A new analytical voice has appeared on Twitter. Here’s a little of what they shared yesterday:
just gonna come out and say it: vulnerable people are always the most susceptible to propaganda, misinformation, and conspiracy, especially in times of cultural anxiety, and if there is a way to help them out of these traps, targeted self-righteous vilification isn’t it
why do people believe in conspiracies? why do they follow cult personalities or seek contrarian opinions? because they’re vulnerable. they feel bullied or left behind or isolated or exploited or abused or inadequate and they’re looking answers, community, security, and identity
when you hold a fringe belief or become part of a tightly-knit outcast group, you feel like you have some secret, valuable information that the world needs. you feel important for knowing it. and anyone on the outside becomes a vague, intangible enemy, often referred to as “they”
the best way to reach vulnerable people who wholeheartedly believe they know the “truth” is by consistently sharing evidence-based information with the intent of helping, not disparaging. they already have a compelling story; they need to be told one that is better and more true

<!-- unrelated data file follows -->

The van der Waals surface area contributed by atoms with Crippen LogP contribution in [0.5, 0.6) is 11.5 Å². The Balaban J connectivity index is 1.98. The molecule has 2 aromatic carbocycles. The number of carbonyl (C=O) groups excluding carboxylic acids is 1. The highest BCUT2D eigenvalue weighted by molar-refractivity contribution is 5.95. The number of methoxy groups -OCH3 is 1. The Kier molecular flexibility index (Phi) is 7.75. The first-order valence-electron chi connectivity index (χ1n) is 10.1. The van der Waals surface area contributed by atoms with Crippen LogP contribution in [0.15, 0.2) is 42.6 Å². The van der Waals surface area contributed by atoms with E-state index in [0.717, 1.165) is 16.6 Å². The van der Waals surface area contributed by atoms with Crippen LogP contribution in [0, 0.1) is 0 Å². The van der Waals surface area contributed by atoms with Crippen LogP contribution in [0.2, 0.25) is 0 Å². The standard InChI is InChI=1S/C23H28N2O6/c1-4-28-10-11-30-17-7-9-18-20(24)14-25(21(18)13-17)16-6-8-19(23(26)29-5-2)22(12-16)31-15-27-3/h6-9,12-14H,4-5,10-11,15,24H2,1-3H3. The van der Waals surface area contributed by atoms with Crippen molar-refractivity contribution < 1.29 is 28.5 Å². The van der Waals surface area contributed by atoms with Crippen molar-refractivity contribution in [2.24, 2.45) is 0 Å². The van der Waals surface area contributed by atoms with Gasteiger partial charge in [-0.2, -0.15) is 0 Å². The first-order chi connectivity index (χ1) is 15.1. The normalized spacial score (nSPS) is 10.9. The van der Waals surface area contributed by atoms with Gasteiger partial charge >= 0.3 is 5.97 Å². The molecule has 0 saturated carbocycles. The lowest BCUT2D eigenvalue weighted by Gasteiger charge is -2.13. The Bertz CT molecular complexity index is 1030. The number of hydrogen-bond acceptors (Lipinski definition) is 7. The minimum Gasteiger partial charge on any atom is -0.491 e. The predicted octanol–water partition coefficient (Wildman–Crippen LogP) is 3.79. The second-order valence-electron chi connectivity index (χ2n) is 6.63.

leading propagandists and conspiracy theorists need to be directly challenged, but many of their followers are just victims of circumstance who were exploited. they still have a chance to leave their group *if* they feel welcomed into a new group of those reaching out
when we hear people’s concerns over the current economic devastation, skepticism toward politicized media narratives, or any other signs of vulnerability, we need to listen and form solidarity with them before some charismatic propagandist or fringe group does
While you may or may not agree, this is certainly food for thought. Putting aside the lack of capital letters and the missing periods at the end of the tweets, it’s well argued. The same philosopher shared this:
friendly reminder in times of uncertainty and misinformation: anecdotes are not data. (good) data is carefully measured and collected information based on a range of subject-dependent factors, including, but not limited to, controlled variables, meta-analysis, and randomization
outliers attempting to counter global consensus around this pandemic with amateur reporting or unverified sourcing are not collecting data. breaking news stories that only relay initial findings of an event are not collecting data. we have to be careful in our media consumption
it can be difficult to know what to believe in a time when institutional trust is diminished and the gatekeepers of information have been dismantled, but it’s more crucial now than ever before to follow a range of credentialed sources for both breaking news and data collection
all we currently have are limited and evolving metrics that experts are deciphering and acting upon immediately to the best of their ability. this terrain leaves many openings for opportunists and charismatic manipulators to lead people astray by exploiting what they want to hear